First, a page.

RE: “EAC secretary general faulted over illegal staff dismissal” (The New Times, January 26).
If the EAC was as serious as we all expect it should be, Mfumukeko would either have resigned or dismissed. The MPs should not be proud of doing postmortem but rather would have strongly expressed their concern of the violation of basic governance principles of the Secretariat including a rebellious attitude of his Secretary General acting in the unique interests for his illegal nominating authority rather that the community that indeed hired him.
My naïve question is: What is the moral authority that remains to the Secretary General towards the reinstated staff and all the staff at large? When one destroys his moral authority against all pertinent advice including from his senior legal collaborators, the EAC legislative assembly should not be convening a meeting f or a postmortem without any strong signal, except the hint of a possible vote of no confidence from one Hon. MP from Kenya.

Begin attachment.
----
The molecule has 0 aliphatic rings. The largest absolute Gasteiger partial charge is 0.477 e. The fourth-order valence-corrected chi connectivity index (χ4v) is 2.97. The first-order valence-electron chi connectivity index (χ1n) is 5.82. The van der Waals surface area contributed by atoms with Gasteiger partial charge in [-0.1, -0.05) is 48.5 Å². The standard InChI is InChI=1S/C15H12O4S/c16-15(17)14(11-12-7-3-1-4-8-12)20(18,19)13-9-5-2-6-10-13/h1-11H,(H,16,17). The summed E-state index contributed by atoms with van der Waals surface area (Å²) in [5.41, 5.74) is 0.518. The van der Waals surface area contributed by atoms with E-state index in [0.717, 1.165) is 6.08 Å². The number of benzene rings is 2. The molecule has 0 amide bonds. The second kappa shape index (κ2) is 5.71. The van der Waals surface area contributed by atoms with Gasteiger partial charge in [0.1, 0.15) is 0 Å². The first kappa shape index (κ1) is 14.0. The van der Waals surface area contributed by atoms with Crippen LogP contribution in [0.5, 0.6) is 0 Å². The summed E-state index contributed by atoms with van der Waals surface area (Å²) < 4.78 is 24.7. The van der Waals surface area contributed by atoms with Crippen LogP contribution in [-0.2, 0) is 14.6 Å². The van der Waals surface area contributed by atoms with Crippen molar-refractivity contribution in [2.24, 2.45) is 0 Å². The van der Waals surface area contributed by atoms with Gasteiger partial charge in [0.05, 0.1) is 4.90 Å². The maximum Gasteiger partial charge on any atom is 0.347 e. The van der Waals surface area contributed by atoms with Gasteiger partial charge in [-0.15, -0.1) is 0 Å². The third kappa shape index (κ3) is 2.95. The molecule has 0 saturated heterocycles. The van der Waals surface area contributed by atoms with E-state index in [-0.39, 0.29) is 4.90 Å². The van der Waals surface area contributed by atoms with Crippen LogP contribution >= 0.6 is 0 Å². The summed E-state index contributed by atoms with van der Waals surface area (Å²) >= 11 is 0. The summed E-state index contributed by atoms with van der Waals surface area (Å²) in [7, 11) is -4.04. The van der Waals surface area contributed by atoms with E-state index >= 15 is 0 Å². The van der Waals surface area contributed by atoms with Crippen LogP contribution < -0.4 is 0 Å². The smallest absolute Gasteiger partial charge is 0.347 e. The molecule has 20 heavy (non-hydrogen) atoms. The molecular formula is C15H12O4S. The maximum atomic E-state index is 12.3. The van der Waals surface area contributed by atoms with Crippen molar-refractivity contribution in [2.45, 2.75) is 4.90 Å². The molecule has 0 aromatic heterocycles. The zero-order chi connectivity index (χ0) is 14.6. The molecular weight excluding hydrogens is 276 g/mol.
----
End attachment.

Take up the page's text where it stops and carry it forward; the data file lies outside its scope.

Some of us have taken note of how the EAC failed the people of Burundi unlike the Ecowas firm stand for the Gambia, but then this case is just another proof that impunity and negative solidarity are still pervasive in the mind of our leaders including our very representatives in Eala.
I do not mean to be rude towards our honorables at the risk of having my post censored but I write form the anger of my heart when I daily witness the lack of support or inefficient support to be fair from a community meant to foster peace and solidarity among members and yet abandon the people of one of theirs to the slaughter of an “illuminated person” who violated the Nation’s Constitution and the historic Arusha agreement that brought relative peace and stability for the last ten years or so.
The very EAC now is being complacent towards an “ambassador” who is just advancing the agenda of the oppressor of the people of a member country in violation of standard procedures.
Then, summits and meetings will be held at tax payers money to endlessly sing commitments to good governance and to do postmortem including that of the genocide when there will be no Tutsi or opposition members in Burundi, as was the case in another member country 23 years ago. But the EAC had died at the time.
Will its resurrection prevent the slow and hidden genocide in one of its member state, i.e. Burundi?